Miller, Banks P.

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Banks Miller serves as an Assistant Professor of Political Science. His research interests are primarily in American politics, focusing on courts and judges.


Recent Submissions

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    Haphazard, Systematic, or Both? An Empirical Investigation of the US Attorney Firings in 2006
    (University of Chicago Press, 2018-10-22) Miller, Banks; Curry, Bret; Miller, Banks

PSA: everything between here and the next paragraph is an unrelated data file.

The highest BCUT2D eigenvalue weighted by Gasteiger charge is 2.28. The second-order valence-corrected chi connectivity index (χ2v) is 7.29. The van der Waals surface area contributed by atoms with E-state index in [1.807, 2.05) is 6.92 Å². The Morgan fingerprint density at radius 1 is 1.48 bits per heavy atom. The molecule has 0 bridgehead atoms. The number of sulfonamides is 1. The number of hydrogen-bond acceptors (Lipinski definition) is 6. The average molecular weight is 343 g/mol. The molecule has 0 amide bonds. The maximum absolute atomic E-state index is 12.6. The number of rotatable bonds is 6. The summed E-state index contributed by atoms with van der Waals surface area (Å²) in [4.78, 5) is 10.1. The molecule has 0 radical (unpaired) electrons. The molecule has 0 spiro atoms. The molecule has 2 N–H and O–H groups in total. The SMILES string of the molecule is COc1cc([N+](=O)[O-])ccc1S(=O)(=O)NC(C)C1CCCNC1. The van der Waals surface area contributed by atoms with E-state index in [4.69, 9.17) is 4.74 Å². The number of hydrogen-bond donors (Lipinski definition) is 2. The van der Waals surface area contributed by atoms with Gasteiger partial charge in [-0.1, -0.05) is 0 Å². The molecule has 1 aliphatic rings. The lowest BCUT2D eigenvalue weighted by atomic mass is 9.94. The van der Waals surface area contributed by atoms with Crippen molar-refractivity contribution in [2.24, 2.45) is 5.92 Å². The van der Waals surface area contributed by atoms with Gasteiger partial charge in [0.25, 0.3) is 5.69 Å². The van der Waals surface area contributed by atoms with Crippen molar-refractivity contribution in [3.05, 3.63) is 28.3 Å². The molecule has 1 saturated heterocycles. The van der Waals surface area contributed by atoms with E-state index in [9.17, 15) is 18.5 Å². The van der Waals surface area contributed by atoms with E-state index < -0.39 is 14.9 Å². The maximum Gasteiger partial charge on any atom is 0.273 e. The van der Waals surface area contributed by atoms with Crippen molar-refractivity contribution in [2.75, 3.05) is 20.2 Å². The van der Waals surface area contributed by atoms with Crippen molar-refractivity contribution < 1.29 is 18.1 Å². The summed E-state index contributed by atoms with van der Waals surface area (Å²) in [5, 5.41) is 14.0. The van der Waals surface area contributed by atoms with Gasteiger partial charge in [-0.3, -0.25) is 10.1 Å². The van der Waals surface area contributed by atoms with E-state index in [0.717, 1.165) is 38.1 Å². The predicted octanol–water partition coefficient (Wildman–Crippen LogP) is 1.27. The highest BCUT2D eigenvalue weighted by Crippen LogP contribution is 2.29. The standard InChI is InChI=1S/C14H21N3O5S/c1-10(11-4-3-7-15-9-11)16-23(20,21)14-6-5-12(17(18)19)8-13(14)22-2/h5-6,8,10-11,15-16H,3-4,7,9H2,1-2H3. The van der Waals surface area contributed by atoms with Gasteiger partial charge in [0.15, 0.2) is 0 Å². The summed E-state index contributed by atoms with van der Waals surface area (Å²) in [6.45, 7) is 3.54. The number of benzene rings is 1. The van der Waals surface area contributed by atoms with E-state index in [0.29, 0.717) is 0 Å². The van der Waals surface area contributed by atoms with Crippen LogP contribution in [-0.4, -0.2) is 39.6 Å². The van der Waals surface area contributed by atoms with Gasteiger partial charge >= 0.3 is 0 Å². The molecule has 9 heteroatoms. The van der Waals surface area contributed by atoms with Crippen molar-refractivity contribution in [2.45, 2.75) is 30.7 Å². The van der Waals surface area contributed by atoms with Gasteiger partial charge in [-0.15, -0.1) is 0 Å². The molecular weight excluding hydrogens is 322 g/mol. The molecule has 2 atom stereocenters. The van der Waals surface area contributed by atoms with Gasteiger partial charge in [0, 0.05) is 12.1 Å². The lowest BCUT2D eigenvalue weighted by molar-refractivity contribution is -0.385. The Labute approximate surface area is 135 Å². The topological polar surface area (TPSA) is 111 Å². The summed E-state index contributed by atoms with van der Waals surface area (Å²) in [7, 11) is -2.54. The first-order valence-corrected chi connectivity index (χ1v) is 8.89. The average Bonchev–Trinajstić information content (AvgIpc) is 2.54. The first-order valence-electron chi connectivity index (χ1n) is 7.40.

In 2006, the Bush administration directed nine US attorneys to resign. This decision was a partial cause of the attorney general’s departure from the administration, and it prompted investigations and congressional hearings. Seen as largely ad hoc, we argue that theory predicts a more systematic decision-making process. We investigate this empirically and find, consistent with literature on principal-agent theories and bureaucracy, that performance on easily monitored metrics and adverse-selection concerns predict the firings. We explore the implications of these findings for efforts to centralize decision-making in the Department of Justice and to exert political control over US attorneys.

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